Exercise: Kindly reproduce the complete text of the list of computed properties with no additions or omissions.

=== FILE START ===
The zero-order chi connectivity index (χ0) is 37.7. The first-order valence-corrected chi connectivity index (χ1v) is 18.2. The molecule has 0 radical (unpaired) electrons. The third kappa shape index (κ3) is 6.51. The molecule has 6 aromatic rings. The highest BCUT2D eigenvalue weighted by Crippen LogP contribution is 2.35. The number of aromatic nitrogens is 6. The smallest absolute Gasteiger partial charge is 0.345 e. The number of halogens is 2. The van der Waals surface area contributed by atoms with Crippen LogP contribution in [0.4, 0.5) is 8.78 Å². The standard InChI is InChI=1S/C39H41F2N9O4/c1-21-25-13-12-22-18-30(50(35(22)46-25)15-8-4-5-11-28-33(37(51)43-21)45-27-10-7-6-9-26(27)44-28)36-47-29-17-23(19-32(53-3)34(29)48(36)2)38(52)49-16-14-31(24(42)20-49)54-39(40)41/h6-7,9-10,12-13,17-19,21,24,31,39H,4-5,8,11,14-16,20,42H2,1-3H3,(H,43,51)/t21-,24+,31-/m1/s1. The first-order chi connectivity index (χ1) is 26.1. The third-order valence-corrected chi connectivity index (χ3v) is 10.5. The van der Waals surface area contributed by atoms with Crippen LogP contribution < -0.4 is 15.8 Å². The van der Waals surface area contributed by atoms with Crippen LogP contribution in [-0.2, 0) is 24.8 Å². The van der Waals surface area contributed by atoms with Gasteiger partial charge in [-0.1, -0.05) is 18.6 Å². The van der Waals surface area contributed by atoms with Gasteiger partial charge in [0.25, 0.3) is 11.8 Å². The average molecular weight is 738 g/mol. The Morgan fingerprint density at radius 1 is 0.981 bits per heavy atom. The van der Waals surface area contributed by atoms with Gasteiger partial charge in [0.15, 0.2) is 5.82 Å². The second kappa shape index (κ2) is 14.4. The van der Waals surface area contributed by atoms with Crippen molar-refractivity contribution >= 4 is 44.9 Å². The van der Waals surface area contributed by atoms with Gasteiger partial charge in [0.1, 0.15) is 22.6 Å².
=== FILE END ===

The zero-order chi connectivity index (χ0) is 37.7. The first-order valence-corrected chi connectivity index (χ1v) is 18.2. The molecule has 0 radical (unpaired) electrons. The third kappa shape index (κ3) is 6.51. The molecule has 6 aromatic rings. The highest BCUT2D eigenvalue weighted by Crippen LogP contribution is 2.35. The number of aromatic nitrogens is 6. The smallest absolute Gasteiger partial charge is 0.345 e. The number of halogens is 2. The van der Waals surface area contributed by atoms with Crippen LogP contribution in [0.4, 0.5) is 8.78 Å². The standard InChI is InChI=1S/C39H41F2N9O4/c1-21-25-13-12-22-18-30(50(35(22)46-25)15-8-4-5-11-28-33(37(51)43-21)45-27-10-7-6-9-26(27)44-28)36-47-29-17-23(19-32(53-3)34(29)48(36)2)38(52)49-16-14-31(24(42)20-49)54-39(40)41/h6-7,9-10,12-13,17-19,21,24,31,39H,4-5,8,11,14-16,20,42H2,1-3H3,(H,43,51)/t21-,24+,31-/m1/s1. The first-order chi connectivity index (χ1) is 26.1. The third-order valence-corrected chi connectivity index (χ3v) is 10.5. The van der Waals surface area contributed by atoms with Crippen LogP contribution < -0.4 is 15.8 Å². The van der Waals surface area contributed by atoms with Crippen LogP contribution in [-0.2, 0) is 24.8 Å². The van der Waals surface area contributed by atoms with Gasteiger partial charge in [-0.1, -0.05) is 18.6 Å². The van der Waals surface area contributed by atoms with Gasteiger partial charge in [0.25, 0.3) is 11.8 Å². The average molecular weight is 738 g/mol. The Morgan fingerprint density at radius 1 is 0.981 bits per heavy atom. The van der Waals surface area contributed by atoms with Gasteiger partial charge in [0.15, 0.2) is 5.82 Å². The second kappa shape index (κ2) is 14.4. The van der Waals surface area contributed by atoms with Crippen molar-refractivity contribution >= 4 is 44.9 Å². The van der Waals surface area contributed by atoms with Gasteiger partial charge in [0.1, 0.15) is 22.6 Å².